Happy New Year! I hope everyone got some much needed R&R! With the holidays now (sadly) in our rear-view mirror, it’s time to move forward again with our commentary and insights on today’s key business challenges. This time, I want to discuss business intelligence.
Business has fundamentally changed in the past 20 years. Users are closer to their customers and need to be able to retrieve and analyze their own data dynamically and independently, instead of being forced to submit queries to IT and then receive technical, and often unhelpful, green-bar reports on a weekly or monthly basis.
Business intelligence – the organization and extraction of useful business information from diverse and dauntingly large operational data sets – has become a business imperative, particularly for finance leaders and professionals.
A top technology priority for chief information officers, the harnessing of business intelligence (BI) also ranks among the top priorities for CFOs for 2014, according to our 2014 Finance Priorities Survey.
As you might guess, this is no small area: The market research firm Gartner estimates the global BI software market at $14 billion, and predicts that it will grow to $17 billion by 2016.
Since the 1990s, demand for data-mining tools has exploded, initially with the IT-driven elimination of departmental data silos and migration into enterprise programs, and more recently with user-driven demand for real-time, or near-real-time, business information. Most of us have seen first-hand that advances in desktop memory and processing speeds make sophisticated, real-time data analysis possible. And big data is promising to leave the old spreadsheet and green-bar culture far behind.
At Protiviti, we embrace this era of user empowerment, but as Stan Lee, the creator of Spider-Man, famously wrote: “With great power comes great responsibility.” BI is not a simple process. It requires careful analysis and alignment with organizational strategies and metrics.
With so much data now instantly available, finance functions and organizations, in general, must develop a clear vision of which business intelligence is relevant. Otherwise, they risk overwhelming employees (and executive management and board members) with noise no one wants. In addition, it is important that the data itself be properly curated to ensure its reliability. The old adage – garbage in, garbage out – still holds.
BI must be harnessed to ensure that the right information from the right sources is delivered to the right employees at the right time. This requires proper training, coordination and execution.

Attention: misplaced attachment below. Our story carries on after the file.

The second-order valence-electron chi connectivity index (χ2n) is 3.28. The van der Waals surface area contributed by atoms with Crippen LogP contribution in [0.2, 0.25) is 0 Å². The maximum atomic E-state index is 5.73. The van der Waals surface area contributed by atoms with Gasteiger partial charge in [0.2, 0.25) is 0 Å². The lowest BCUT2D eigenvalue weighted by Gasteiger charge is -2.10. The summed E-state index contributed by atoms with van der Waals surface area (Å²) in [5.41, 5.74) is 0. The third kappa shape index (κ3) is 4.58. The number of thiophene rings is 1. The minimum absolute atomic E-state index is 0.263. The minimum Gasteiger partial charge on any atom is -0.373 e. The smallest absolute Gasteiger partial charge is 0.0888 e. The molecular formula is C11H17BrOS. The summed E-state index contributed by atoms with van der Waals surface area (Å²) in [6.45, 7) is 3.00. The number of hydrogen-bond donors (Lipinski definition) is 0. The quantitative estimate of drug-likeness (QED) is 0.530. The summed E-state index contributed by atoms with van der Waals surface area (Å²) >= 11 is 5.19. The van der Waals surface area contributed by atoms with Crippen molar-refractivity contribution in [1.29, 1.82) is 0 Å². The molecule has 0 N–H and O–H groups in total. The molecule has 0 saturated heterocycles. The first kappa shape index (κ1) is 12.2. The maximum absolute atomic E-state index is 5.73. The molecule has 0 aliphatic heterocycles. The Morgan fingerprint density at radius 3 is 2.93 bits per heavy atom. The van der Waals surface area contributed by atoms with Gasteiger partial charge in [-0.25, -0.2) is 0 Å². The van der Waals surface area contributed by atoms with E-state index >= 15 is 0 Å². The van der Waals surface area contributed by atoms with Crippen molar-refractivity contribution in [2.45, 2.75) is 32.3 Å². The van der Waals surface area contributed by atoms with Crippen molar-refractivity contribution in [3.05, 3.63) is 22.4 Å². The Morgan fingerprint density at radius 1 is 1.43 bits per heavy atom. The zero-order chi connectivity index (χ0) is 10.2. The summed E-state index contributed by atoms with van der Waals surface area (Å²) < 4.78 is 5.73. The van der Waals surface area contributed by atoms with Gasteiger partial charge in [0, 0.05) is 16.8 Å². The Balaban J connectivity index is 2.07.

Protiviti offers an excellent overview of these challenges in our point-of-view paper, “Business Intelligence – Addressing Challenges for Organizational Adoption,” which I encourage you to read. And in the article “Harnessing the Power of Business Intelligence,” Chief Executive Magazine offers the following five steps to successful BI:
1. Align technology with corporate strategy. Just because you CAN do something doesn’t mean you should. Make sure your BI software is supporting the right activities. A good BI strategy begins with the end in mind. Ask: Who in my organization is hampered in their decision-making because they lack good and timely data?
2. Identify key performance indicators (KPIs). A surprising number of executives can’t agree on business-performance metrics. BI can help you get information faster, but you need to agree on what you want to measure, or the only thing you’ll be getting faster is incorrect or useless information.
3. Vet your vendors. Have your own experts evaluate potential BI solutions. Vendors are likely to gloss over weaknesses in their effort to get to “yes.” Your internal experts are in a better position to determine which of the solutions will deliver the answers you need, to the people who need them, in a timely and actionable form.
4. Be disciplined. When companies first discover the power of BI, there is a tendency to want to query everything and provide an over-abundance of information. The most successful BI users are the ones who are disciplined enough to curb their enthusiasm and stick to clear goals and metrics.
5. Believe in your people. Part of the power of BI is that it pushes actionable information down to the line level, empowering employees to make better decisions. That kind of autonomy can be disruptive to a large organization accustomed to viewing lower-level employees as assets to be controlled. If you are going to provide your employees with a tool, don’t be afraid to let them use it.
Along with the Protiviti POV paper noted earlier, we’ve published a series of informative white papers that discuss the value of leveraging BI to become an “early mover” in your market and industry. Visit http://www.protiviti.com/earlymover for more information.
What’s your experience with Business Intelligence? Any advice or help for peers headed down that path? I’d love to get your thoughts.